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What are primary, super, foreign and candidate keys in a DBMS?

Here's a guide to primary, super, foreign and candidate keys, what they're used for in relational database management systems and the differences between them.

Database keys are essential components of a relational database management system. Keys are used to specify identifying...

attributes in the rows of database tables so the data can be sorted and organized for use in applications; they also create links between different tables to reduce data duplication while making it look like all of the data in a table is a single entity.

However, there are various types of database keys that serve different purposes in a database management system (DBMS), including primary, super, foreign and candidate keys. Let's look at each of these keys and the relationships and differences between them.

Primary key

A primary key is a column -- or a group of columns -- in a table that uniquely identifies the rows in that table. For example, in the table below, CustomerNo, which displays the ID number assigned to different customers, is the primary key.

CUSTOMERS

CustomerNo

FirstName

LastName

1

Sally

Thompson

2

Sally

Henderson

3

Harry

Henderson

4

Sandra

Wellington

The data values placed in the primary key column must be unique to each row; no duplicates can be used. In addition, nulls are not allowed in primary key columns.

It is possible to use one or more columns as the primary key; however, how do you decide which columns -- and how many -- to choose?

Well, there are times when it is advisable or essential to use multiple columns. However, if you cannot see an immediate reason to use multiple columns, then use one. This isn't an absolute rule; it is simply advice.

Commonly used database keys
Details on four commonly used database keys

However, primary keys made up of single columns are generally easier to maintain and faster in operation. This means that if you query the database, you will usually get the answer back faster if the tables have single-column primary keys.

The next question you should ask is which column you should pick. The easiest way to choose a column to be a primary key -- and a method that is commonly employed -- is to get the database to automatically allocate a unique number to each row.

Candidate key

Often, there is only one choice for the primary key, as in the case above. However, if there are multiple keys in a DBMS, these can be called candidate keys -- the name reflects that they are candidates for the responsible job of the primary key.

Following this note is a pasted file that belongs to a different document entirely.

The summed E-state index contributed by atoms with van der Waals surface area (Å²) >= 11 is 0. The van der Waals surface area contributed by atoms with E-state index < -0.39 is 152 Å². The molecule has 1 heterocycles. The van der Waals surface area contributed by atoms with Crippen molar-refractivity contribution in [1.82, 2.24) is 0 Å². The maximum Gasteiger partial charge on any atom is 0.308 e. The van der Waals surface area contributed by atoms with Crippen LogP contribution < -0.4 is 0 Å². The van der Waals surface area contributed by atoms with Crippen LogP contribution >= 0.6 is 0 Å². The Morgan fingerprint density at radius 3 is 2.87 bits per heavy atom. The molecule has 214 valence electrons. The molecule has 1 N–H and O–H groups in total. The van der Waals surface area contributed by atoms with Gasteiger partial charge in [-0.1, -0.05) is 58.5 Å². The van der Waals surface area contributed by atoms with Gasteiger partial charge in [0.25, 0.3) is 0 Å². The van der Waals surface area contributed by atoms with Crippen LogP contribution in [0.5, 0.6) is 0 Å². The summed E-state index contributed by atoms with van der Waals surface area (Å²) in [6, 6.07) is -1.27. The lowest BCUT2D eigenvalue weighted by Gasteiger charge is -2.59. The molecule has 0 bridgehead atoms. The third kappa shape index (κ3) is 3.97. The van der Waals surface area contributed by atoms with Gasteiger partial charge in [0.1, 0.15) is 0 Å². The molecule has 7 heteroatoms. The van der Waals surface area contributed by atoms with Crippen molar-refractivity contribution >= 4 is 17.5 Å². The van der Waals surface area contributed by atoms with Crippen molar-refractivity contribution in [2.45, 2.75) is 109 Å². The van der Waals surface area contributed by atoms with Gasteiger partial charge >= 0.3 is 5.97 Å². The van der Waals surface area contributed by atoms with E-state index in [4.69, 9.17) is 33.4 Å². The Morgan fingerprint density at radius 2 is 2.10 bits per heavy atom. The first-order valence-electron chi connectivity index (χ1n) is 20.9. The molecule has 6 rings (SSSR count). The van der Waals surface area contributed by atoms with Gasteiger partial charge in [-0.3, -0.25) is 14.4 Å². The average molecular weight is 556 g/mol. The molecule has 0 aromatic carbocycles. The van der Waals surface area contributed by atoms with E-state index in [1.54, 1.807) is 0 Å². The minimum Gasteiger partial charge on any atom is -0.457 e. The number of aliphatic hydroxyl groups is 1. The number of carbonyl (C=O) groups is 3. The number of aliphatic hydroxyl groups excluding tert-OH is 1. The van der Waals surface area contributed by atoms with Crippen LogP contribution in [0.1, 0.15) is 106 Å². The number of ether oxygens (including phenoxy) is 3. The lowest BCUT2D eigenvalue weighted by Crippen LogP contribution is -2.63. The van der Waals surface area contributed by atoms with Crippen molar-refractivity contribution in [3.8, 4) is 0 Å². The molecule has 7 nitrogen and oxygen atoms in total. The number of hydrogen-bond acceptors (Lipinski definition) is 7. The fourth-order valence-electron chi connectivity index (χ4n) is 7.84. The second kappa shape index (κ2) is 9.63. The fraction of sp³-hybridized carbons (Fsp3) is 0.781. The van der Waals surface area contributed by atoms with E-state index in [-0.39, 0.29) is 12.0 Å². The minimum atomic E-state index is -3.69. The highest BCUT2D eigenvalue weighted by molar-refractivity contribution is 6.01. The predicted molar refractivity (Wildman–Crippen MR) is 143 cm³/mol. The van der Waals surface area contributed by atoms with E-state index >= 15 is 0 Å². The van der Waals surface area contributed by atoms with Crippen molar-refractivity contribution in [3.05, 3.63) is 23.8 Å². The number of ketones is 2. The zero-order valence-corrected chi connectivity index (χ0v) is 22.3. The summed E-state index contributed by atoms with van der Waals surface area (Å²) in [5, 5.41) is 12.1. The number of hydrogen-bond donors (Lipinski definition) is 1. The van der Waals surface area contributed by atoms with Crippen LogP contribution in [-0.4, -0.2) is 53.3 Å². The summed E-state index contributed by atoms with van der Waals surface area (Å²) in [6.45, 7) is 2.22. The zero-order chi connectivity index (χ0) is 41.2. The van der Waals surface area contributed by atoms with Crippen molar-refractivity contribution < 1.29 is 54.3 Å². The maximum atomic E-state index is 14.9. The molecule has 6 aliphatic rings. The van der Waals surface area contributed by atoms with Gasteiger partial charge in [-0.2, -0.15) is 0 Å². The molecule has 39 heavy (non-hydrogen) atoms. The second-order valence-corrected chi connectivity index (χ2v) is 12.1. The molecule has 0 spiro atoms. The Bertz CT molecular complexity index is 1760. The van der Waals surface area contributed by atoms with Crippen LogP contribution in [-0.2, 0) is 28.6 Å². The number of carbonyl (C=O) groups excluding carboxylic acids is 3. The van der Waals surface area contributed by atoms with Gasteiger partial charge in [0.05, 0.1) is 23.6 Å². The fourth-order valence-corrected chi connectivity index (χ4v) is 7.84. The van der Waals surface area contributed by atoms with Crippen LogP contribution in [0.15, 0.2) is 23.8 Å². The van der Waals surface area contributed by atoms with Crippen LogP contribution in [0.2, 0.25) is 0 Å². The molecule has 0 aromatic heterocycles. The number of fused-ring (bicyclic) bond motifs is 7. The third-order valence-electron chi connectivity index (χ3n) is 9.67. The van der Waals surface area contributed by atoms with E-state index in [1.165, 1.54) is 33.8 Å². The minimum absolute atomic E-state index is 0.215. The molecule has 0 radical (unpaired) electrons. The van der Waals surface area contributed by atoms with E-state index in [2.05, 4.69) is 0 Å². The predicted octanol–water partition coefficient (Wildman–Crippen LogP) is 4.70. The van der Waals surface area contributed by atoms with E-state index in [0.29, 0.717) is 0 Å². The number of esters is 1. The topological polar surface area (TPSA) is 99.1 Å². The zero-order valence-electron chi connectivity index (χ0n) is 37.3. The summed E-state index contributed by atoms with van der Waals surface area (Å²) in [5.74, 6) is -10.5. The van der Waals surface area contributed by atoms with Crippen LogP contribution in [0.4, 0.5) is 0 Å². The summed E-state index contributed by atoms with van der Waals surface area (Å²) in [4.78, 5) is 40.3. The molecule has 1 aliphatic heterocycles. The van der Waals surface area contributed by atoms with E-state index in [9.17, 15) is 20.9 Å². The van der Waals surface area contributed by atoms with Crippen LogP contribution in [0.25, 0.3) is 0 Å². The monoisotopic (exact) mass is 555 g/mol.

A candidate key is a column that meets all of the requirements of a primary key. In other words, it has the potential to be a primary key, like the CustomerNo column. On the other hand, in a table of customers or employees, clearly a column like FirstName is a poor candidate to be a primary key because you cannot control people's first names.

Super key

Now, given the definition above that a primary key can be made up of more than one column and must uniquely identify the rows, we could choose, for example, CustomerNo AND a column containing customer phone numbers as the primary key. That fulfills the requirement, but it is clearly foolish because we are adding complexity for no reason.

It is also a great example of a super key with multiple unique identifiers. However, super, in this case, is not a synonym for great, but a contraction of supernumerary. My advice is to avoid super keys in DBMS.

Foreign key

Foreign keys are columns that point to primary key columns in other database tables. So, for example, OrderNo is the primary key of the ORDERS table below, and CustomerNo is a foreign key that points to the primary key in the CUSTOMERS table.

ORDERS

OrderNo

EmployeeNo

CustomerNo

Supplier

Price

Item

1

1

42

Harrison

$235

Desk

2

4

1

Ford

$234

Chair

3

1

68

Harrison

$415

Table

4

2

112

Ford

$350

Lamp

5

3

42

Ford

$234

Chair

6

2

112

Ford

$350

Lamp

7

2

42

Harrison

$235

Desk

If we want to be really pedantic, foreign keys don't have to point to a primary key. The only true requirement of the column to which a foreign key points is that it must contain unique values. Imagine, for example, that our employee table looked like this:

EMPLOYEES

SSecurityNo

EmployeeNo

FirstName

LastName

DateOfBirth

DateEmployed

AF-23432334

1

Manny

Tomanny

12 Apr 1966

01 May 1999

DQ-65444444

2

Rosanne

Kolumns

21 Mar 1977

01 Jan 2000

GF-54354543

3

Cas

Kade

01 May 1977

01 Apr 2002

JK-34333432

4

Norma

Lyzation

03 Apr 1966

01 Apr 2002

VB-48565444

5

Juan

Tomani

12 Apr 1966

01 Apr 2002

FG-23566553

6

Del

Eats

01 May 1967

01 May 2004

The Social Security number is actually the primary key of the table, but we also issue each person an employee number that is unique. Under these circumstances, ORDERS.EmployeeNo can be a foreign key pointing to EMPLOYEES.EmployeeNo, even though the latter column is not a primary key. So the actual rule is slightly more subtle: A foreign key must point to a candidate key.

Having told you this, I can also tell you that I cannot remember the last time I saw this done in a real live production database. In practice, foreign keys almost always point to primary keys in a DBMS.

Most of this information is from Inside Relational Databases, a book Mark Whitehorn co-authored with Bill Marklyn, published by Springer.

This was last published in June 2018

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